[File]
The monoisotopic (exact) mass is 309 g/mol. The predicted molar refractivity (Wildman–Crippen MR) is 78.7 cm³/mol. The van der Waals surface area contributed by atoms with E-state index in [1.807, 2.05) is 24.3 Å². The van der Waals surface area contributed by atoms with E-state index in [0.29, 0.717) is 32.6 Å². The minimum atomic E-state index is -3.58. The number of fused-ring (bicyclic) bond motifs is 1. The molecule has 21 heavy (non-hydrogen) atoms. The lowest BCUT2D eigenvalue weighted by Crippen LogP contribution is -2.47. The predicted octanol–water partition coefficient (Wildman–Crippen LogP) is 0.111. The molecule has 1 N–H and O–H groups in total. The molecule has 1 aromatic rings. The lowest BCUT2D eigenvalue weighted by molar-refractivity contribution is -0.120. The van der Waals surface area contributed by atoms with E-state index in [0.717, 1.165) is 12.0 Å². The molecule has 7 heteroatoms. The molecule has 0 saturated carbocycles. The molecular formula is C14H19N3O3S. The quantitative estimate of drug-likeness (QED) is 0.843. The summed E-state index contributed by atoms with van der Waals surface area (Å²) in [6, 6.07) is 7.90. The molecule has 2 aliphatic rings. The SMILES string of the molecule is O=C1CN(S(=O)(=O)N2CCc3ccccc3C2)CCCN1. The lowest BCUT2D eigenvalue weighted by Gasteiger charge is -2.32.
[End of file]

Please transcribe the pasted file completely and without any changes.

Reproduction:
The monoisotopic (exact) mass is 309 g/mol. The predicted molar refractivity (Wildman–Crippen MR) is 78.7 cm³/mol. The van der Waals surface area contributed by atoms with E-state index in [1.807, 2.05) is 24.3 Å². The van der Waals surface area contributed by atoms with E-state index in [0.29, 0.717) is 32.6 Å². The minimum atomic E-state index is -3.58. The number of fused-ring (bicyclic) bond motifs is 1. The molecule has 21 heavy (non-hydrogen) atoms. The lowest BCUT2D eigenvalue weighted by Crippen LogP contribution is -2.47. The predicted octanol–water partition coefficient (Wildman–Crippen LogP) is 0.111. The molecule has 1 N–H and O–H groups in total. The molecule has 1 aromatic rings. The lowest BCUT2D eigenvalue weighted by molar-refractivity contribution is -0.120. The van der Waals surface area contributed by atoms with E-state index in [0.717, 1.165) is 12.0 Å². The molecule has 7 heteroatoms. The molecule has 0 saturated carbocycles. The molecular formula is C14H19N3O3S. The quantitative estimate of drug-likeness (QED) is 0.843. The summed E-state index contributed by atoms with van der Waals surface area (Å²) in [6, 6.07) is 7.90. The molecule has 2 aliphatic rings. The SMILES string of the molecule is O=C1CN(S(=O)(=O)N2CCc3ccccc3C2)CCCN1. The lowest BCUT2D eigenvalue weighted by Gasteiger charge is -2.32.